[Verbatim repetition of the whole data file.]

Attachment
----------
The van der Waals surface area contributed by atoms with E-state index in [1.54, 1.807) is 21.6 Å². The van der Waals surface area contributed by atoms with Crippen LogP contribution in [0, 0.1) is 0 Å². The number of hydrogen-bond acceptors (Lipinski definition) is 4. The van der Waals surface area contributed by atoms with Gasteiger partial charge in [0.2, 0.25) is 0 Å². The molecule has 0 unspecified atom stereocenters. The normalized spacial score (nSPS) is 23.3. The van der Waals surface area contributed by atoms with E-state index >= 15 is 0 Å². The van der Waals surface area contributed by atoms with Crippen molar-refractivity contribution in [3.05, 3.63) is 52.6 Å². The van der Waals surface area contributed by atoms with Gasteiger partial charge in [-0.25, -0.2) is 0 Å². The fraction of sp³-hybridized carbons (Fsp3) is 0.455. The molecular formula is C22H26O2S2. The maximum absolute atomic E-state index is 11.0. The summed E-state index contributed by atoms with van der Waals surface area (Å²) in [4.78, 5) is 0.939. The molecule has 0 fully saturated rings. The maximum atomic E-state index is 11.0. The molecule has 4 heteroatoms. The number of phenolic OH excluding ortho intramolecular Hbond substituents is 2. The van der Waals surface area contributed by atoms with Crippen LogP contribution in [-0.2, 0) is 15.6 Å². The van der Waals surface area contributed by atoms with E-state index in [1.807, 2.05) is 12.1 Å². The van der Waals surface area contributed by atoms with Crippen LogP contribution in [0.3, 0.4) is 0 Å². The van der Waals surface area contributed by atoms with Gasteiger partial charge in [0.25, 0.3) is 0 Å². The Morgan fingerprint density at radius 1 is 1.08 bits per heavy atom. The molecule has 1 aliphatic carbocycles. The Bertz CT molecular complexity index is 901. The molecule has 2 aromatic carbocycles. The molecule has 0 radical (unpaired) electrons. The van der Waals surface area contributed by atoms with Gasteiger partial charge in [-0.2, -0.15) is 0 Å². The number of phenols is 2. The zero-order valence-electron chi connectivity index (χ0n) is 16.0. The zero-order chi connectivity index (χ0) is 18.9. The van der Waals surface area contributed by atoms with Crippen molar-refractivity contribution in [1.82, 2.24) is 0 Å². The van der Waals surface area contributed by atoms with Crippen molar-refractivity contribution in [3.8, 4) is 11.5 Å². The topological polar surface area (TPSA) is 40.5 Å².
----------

The van der Waals surface area contributed by atoms with E-state index in [1.54, 1.807) is 21.6 Å². The van der Waals surface area contributed by atoms with Crippen LogP contribution in [0, 0.1) is 0 Å². The number of hydrogen-bond acceptors (Lipinski definition) is 4. The van der Waals surface area contributed by atoms with Gasteiger partial charge in [0.2, 0.25) is 0 Å². The molecule has 0 unspecified atom stereocenters. The normalized spacial score (nSPS) is 23.3. The van der Waals surface area contributed by atoms with E-state index >= 15 is 0 Å². The van der Waals surface area contributed by atoms with Crippen molar-refractivity contribution in [3.05, 3.63) is 52.6 Å². The van der Waals surface area contributed by atoms with Gasteiger partial charge in [-0.25, -0.2) is 0 Å². The fraction of sp³-hybridized carbons (Fsp3) is 0.455. The molecular formula is C22H26O2S2. The maximum absolute atomic E-state index is 11.0. The summed E-state index contributed by atoms with van der Waals surface area (Å²) in [4.78, 5) is 0.939. The molecule has 0 fully saturated rings. The maximum atomic E-state index is 11.0. The molecule has 4 heteroatoms. The number of phenolic OH excluding ortho intramolecular Hbond substituents is 2. The van der Waals surface area contributed by atoms with Crippen LogP contribution in [-0.2, 0) is 15.6 Å². The van der Waals surface area contributed by atoms with E-state index in [1.807, 2.05) is 12.1 Å². The van der Waals surface area contributed by atoms with Crippen LogP contribution in [0.3, 0.4) is 0 Å². The van der Waals surface area contributed by atoms with Gasteiger partial charge in [0.25, 0.3) is 0 Å². The Morgan fingerprint density at radius 1 is 1.08 bits per heavy atom. The molecule has 1 aliphatic carbocycles. The Bertz CT molecular complexity index is 901. The molecule has 2 aromatic carbocycles. The molecule has 0 radical (unpaired) electrons. The van der Waals surface area contributed by atoms with Gasteiger partial charge in [-0.2, -0.15) is 0 Å². The number of phenols is 2. The zero-order valence-electron chi connectivity index (χ0n) is 16.0. The zero-order chi connectivity index (χ0) is 18.9. The van der Waals surface area contributed by atoms with Crippen molar-refractivity contribution in [1.82, 2.24) is 0 Å². The van der Waals surface area contributed by atoms with Crippen molar-refractivity contribution in [3.8, 4) is 11.5 Å². The topological polar surface area (TPSA) is 40.5 Å².